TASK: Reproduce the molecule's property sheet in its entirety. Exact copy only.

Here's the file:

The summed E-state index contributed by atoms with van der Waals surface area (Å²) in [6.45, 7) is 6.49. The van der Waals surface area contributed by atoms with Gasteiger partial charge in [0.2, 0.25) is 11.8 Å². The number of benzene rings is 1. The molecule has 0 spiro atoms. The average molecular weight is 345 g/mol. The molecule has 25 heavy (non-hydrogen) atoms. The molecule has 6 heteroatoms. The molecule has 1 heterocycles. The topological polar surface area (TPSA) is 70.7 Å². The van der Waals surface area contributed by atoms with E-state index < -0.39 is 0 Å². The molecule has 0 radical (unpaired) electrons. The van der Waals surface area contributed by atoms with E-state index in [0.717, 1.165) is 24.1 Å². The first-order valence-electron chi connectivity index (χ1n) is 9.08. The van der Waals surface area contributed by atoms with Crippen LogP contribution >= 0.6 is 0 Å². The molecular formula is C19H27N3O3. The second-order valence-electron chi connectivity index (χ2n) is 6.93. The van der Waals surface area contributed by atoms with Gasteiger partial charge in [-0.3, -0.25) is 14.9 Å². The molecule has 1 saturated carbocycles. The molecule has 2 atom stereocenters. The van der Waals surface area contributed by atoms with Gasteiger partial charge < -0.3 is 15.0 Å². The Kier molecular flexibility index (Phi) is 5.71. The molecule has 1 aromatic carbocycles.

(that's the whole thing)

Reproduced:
The summed E-state index contributed by atoms with van der Waals surface area (Å²) in [6.45, 7) is 6.49. The van der Waals surface area contributed by atoms with Gasteiger partial charge in [0.2, 0.25) is 11.8 Å². The number of benzene rings is 1. The molecule has 0 spiro atoms. The average molecular weight is 345 g/mol. The molecule has 25 heavy (non-hydrogen) atoms. The molecule has 6 heteroatoms. The molecule has 1 heterocycles. The topological polar surface area (TPSA) is 70.7 Å². The van der Waals surface area contributed by atoms with E-state index < -0.39 is 0 Å². The molecule has 0 radical (unpaired) electrons. The van der Waals surface area contributed by atoms with E-state index in [0.717, 1.165) is 24.1 Å². The first-order valence-electron chi connectivity index (χ1n) is 9.08. The van der Waals surface area contributed by atoms with Crippen LogP contribution >= 0.6 is 0 Å². The molecular formula is C19H27N3O3. The second-order valence-electron chi connectivity index (χ2n) is 6.93. The van der Waals surface area contributed by atoms with Gasteiger partial charge in [-0.3, -0.25) is 14.9 Å². The molecule has 1 saturated carbocycles. The molecule has 2 atom stereocenters. The van der Waals surface area contributed by atoms with Gasteiger partial charge < -0.3 is 15.0 Å². The Kier molecular flexibility index (Phi) is 5.71. The molecule has 1 aromatic carbocycles.